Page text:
Russia to introduce tough restrictions for migrants

The State Duma gave a first reading to a bill that gives the police the right to expel foreign citizens from Russia. So far, the administrative expulsion decision can be taken judicially, but also by border guards, if the foreigner commits a crime upon entering the country. Under the new law, the police officers will also have the right to expel foreign citizens and stateless persons, IPN reports, with reference to Current Time.

In connection with this law, the supreme legislative body in Moscow also gave a first reading to a draft law to establish a migration and deportation regime for foreign citizens who do not have the right to stay legally in Russia. The provisions of this law will be applied in connection with the expiry of temporary residence or migration documents, cancellation of a temporary residence permit, and also if a crime is committed.

In this connection, Current Time reports that “75% of Moscow’s cafes, small and large, have closed.” In Russia, the migrants abandon work in the catering sector due to xenophobia and police inspections.

The law stipulates that migrants under expulsion will be prohibited, in particular, from buying real estate and cars. They will not be able to drive a car, take loans, move freely throughout the territory of Russia, get married, open new bank accounts and spend more than 30,000 rubles per month. They will be obliged to inform the police about their location, including to make geolocation photos available to the control bodies.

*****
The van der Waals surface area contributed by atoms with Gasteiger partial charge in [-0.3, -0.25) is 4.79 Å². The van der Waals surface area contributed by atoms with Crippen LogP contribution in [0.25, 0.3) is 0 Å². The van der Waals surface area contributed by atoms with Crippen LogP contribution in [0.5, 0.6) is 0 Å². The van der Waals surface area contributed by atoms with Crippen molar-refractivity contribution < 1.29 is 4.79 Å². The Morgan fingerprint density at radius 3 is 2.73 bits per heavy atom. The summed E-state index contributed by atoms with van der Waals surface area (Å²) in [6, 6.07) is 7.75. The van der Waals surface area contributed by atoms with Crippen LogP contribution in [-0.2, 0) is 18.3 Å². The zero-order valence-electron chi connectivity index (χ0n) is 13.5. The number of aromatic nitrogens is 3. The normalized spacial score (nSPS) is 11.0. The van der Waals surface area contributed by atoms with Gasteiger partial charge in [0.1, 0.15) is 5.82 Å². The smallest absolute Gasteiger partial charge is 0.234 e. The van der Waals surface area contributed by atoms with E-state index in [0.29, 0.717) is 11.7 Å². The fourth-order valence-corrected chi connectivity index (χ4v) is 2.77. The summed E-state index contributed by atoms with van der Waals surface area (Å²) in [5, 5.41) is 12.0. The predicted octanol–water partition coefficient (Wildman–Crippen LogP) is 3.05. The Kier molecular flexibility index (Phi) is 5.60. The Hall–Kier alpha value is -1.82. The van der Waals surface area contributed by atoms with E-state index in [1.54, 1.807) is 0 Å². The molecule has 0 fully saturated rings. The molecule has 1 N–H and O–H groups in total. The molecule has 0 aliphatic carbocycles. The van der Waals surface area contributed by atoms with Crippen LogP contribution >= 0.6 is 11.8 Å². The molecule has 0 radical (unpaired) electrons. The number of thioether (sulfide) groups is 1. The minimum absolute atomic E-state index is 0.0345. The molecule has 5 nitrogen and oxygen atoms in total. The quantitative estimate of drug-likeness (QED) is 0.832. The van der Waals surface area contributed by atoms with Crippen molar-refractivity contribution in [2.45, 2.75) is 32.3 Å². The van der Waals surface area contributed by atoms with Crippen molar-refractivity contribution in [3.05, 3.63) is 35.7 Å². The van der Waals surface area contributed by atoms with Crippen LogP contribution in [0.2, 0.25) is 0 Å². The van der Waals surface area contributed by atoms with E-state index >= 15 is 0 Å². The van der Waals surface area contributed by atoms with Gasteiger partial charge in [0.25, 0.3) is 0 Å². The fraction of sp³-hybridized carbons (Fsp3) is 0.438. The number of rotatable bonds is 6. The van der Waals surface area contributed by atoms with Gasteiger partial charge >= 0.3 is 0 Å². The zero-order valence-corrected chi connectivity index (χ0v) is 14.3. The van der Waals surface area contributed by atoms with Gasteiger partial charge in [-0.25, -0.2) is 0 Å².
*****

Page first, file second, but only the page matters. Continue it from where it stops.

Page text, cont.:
The draft law also proposes to reduce the period of temporary stay (without a visa) in Russia to 90 days during the year. Currently, visa-exempt foreign nationals can stay in Russia for 90 days over a six-month period.

The source noted that after the terrorist attack at the Crocus multifunctional hall, of which four Tajik citizens are suspected, the Russian authorities have intensified the fight against migrants from Central Asia. There was a mass deportation of foreigners who did not have the necessary papers, and those who arrived were not allowed to enter the country. The authorities in a number of regions restricted the right of migrants to work in passenger transport, taxi service and other industries. According to the official version, such measures were taken “to ensure the safety of the life and health of the local population.”

According to a study conducted by the Institute for Social Analysis and Forecasting at the Russian Academy of National Economy and Public Administration in Moscow, 76,645 Moldovan citizens were in the Russian Federation for work or study purposes in 2022.

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